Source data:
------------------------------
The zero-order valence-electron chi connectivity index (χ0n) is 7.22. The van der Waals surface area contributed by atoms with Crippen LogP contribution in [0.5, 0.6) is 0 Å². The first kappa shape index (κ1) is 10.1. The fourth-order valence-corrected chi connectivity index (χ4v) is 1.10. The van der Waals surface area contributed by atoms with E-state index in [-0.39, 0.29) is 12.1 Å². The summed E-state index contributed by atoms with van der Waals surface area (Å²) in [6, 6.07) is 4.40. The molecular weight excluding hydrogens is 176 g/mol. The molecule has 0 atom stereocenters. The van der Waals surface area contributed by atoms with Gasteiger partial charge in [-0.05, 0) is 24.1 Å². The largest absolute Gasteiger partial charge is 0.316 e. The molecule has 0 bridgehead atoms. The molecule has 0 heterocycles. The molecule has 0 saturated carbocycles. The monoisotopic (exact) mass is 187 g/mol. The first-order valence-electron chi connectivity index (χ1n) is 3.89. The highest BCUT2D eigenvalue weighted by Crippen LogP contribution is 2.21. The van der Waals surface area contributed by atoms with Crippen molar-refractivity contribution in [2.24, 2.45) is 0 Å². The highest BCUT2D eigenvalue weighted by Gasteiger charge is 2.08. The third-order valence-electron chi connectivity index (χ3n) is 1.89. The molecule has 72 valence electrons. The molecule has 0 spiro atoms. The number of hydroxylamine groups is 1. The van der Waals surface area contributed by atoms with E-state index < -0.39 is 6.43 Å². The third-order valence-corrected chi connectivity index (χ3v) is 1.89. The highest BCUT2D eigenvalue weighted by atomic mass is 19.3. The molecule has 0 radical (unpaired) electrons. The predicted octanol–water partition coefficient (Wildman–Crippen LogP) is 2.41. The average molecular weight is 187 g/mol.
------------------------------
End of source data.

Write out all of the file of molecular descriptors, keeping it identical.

The zero-order valence-electron chi connectivity index (χ0n) is 7.22. The van der Waals surface area contributed by atoms with Crippen LogP contribution in [0.5, 0.6) is 0 Å². The first kappa shape index (κ1) is 10.1. The fourth-order valence-corrected chi connectivity index (χ4v) is 1.10. The van der Waals surface area contributed by atoms with E-state index in [-0.39, 0.29) is 12.1 Å². The summed E-state index contributed by atoms with van der Waals surface area (Å²) in [6, 6.07) is 4.40. The molecular weight excluding hydrogens is 176 g/mol. The molecule has 0 atom stereocenters. The van der Waals surface area contributed by atoms with Gasteiger partial charge in [-0.05, 0) is 24.1 Å². The largest absolute Gasteiger partial charge is 0.316 e. The molecule has 0 bridgehead atoms. The molecule has 0 heterocycles. The molecule has 0 saturated carbocycles. The monoisotopic (exact) mass is 187 g/mol. The first-order valence-electron chi connectivity index (χ1n) is 3.89. The highest BCUT2D eigenvalue weighted by Crippen LogP contribution is 2.21. The van der Waals surface area contributed by atoms with Crippen molar-refractivity contribution in [2.24, 2.45) is 0 Å². The highest BCUT2D eigenvalue weighted by Gasteiger charge is 2.08. The third-order valence-electron chi connectivity index (χ3n) is 1.89. The molecule has 72 valence electrons. The molecule has 0 spiro atoms. The number of hydroxylamine groups is 1. The van der Waals surface area contributed by atoms with E-state index < -0.39 is 6.43 Å². The third-order valence-corrected chi connectivity index (χ3v) is 1.89. The highest BCUT2D eigenvalue weighted by atomic mass is 19.3. The molecule has 0 radical (unpaired) electrons. The predicted octanol–water partition coefficient (Wildman–Crippen LogP) is 2.41. The average molecular weight is 187 g/mol.